**Measuring Return With Yield**Yield is a figure that shows the return you get on a bond. The simplest version of yield is calculated using the following formula: yield = coupon amount/price. When you buy a bond at par, yield is equal to the interest rate. When the price changes, so does the yield.

Let's demonstrate this with an example. If you buy a bond with a 10% coupon at its $1,000 par value, the yield is 10% ($100/$1,000). Pretty simple stuff. But if the price goes down to $800, then the yield goes up to 12.5%. This happens because you are getting the same guaranteed $100 on an asset that is worth $800 ($100/$800). Conversely, if the bond goes up in price to $1,200, the yield shrinks to 8.33% ($100/$1,200).

**Yield To Maturity**Of course, these matters are always more complicated in real life. When bond investors refer to yield, they are usually referring to yield to maturity (YTM). YTM is a more advanced yield calculation that shows the total return you will receive if you hold the bond to maturity. It equals all the interest payments you will receive (and assumes that you will reinvest the interest payment at the same rate as the current yield on the bond) plus any gain (if you purchased at a discount) or loss (if you purchased at a premium).

Knowing how to calculate YTM isn't important right now. In fact, the calculation is rather sophisticated and beyond the scope of this tutorial. The key point here is that YTM is more accurate and enables you to compare bonds with different maturities and coupons.

**Putting It All Together: The Link Between Price And Yield**The relationship of yield to price can be summarized as follows: when price goes up, yield goes down and vice versa. Technically, you'd say the bond's price and its yield are inversely related.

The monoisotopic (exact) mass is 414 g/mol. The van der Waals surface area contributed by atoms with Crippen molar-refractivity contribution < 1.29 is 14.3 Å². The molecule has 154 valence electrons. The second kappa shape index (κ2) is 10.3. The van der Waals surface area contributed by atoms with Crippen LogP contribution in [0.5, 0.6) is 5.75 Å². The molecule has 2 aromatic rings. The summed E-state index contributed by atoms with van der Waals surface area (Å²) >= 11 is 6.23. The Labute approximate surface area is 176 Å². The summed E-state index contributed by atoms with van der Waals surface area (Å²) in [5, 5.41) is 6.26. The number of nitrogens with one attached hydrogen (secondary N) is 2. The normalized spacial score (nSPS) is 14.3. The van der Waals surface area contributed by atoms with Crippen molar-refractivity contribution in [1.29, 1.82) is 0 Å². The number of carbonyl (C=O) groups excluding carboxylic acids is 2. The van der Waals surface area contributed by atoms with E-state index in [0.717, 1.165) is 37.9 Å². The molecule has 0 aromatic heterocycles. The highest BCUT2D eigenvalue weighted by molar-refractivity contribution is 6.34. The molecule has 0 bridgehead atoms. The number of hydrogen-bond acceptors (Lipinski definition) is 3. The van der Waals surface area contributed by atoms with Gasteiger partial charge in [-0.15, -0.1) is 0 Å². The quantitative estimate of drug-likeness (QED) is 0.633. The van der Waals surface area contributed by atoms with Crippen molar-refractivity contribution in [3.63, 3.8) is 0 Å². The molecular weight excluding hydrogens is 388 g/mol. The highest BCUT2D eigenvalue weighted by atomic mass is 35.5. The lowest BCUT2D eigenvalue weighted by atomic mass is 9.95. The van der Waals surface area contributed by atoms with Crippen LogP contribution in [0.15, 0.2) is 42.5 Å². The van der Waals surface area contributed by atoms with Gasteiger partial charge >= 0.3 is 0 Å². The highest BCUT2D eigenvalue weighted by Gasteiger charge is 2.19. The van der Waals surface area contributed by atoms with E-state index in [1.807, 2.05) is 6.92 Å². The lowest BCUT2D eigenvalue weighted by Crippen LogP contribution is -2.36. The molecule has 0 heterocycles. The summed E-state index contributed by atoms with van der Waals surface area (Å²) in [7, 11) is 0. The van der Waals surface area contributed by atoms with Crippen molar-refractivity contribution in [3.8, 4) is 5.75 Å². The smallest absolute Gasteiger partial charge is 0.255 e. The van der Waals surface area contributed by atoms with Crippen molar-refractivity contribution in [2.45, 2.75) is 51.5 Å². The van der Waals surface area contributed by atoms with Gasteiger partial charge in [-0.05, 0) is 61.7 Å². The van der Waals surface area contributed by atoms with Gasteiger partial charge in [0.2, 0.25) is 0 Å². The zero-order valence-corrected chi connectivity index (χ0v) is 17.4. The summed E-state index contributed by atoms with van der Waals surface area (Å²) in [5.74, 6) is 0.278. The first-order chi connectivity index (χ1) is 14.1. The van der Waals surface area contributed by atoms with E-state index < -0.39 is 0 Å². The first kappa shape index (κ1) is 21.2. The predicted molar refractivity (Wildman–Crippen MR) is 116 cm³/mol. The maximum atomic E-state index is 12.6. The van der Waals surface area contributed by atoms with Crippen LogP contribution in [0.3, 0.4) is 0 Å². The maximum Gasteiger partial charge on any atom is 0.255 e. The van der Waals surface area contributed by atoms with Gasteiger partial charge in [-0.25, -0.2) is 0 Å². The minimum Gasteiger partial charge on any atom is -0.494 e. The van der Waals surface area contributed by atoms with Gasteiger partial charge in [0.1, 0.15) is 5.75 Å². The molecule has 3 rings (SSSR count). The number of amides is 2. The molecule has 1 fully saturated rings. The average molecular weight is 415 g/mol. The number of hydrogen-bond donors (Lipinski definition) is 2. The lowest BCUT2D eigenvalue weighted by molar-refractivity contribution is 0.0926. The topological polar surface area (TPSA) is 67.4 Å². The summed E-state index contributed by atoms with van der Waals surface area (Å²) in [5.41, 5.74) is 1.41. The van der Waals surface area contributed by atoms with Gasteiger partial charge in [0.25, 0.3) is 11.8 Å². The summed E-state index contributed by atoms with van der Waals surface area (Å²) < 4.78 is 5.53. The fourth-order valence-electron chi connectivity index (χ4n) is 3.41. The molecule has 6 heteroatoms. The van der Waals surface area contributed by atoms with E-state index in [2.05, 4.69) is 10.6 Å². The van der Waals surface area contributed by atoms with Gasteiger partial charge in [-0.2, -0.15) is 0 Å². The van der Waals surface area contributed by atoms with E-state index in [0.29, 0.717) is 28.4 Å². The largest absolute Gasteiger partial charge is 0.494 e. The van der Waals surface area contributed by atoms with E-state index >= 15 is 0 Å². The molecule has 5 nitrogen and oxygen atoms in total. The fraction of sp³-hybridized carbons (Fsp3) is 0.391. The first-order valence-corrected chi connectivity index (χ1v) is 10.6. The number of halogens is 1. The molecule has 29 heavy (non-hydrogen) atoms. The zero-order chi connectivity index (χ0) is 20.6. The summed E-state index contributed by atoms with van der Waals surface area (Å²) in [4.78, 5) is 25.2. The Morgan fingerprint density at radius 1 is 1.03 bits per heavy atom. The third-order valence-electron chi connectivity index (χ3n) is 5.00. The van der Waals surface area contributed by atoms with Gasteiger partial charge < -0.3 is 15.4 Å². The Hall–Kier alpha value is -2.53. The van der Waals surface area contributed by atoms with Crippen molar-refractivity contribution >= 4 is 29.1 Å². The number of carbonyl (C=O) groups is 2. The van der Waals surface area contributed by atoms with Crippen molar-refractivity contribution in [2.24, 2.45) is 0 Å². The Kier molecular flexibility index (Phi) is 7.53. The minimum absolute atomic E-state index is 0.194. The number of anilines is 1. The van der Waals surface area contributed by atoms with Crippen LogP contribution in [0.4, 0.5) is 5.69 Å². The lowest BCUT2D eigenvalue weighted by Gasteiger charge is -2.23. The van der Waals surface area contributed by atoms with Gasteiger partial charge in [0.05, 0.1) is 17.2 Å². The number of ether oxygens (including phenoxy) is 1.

Here's a commonly asked question: How can high yields and high prices both be good when they can't happen at the same time? The answer depends on your point of view. If you are a bond buyer, you want high yields. A buyer wants to pay $800 for the $1,000 bond, which gives the bond a high yield of 12.5%. On the other hand, if you already own a bond, you've locked in your interest rate, so you hope the price of the bond goes up. This way you can cash out by selling your bond in the future.

**Price In The Market**So far we've discussed the factors of face value, coupon, maturity, issuers and yield. All of these characteristics of a bond play a role in its price. However, the factor that influences a bond more than any other is the level of prevailing interest rates in the economy. When interest rates rise, the prices of bonds in the market fall, thereby raising the yield of the older bonds and bringing them into line with newer bonds being issued with higher coupons. When interest rates fall, the prices of bonds in the market rise, thereby lowering the yield of the older bonds and bringing them into line with newer bonds being issued with lower coupons.

Next: Bond Basics: Different Types Of Bonds »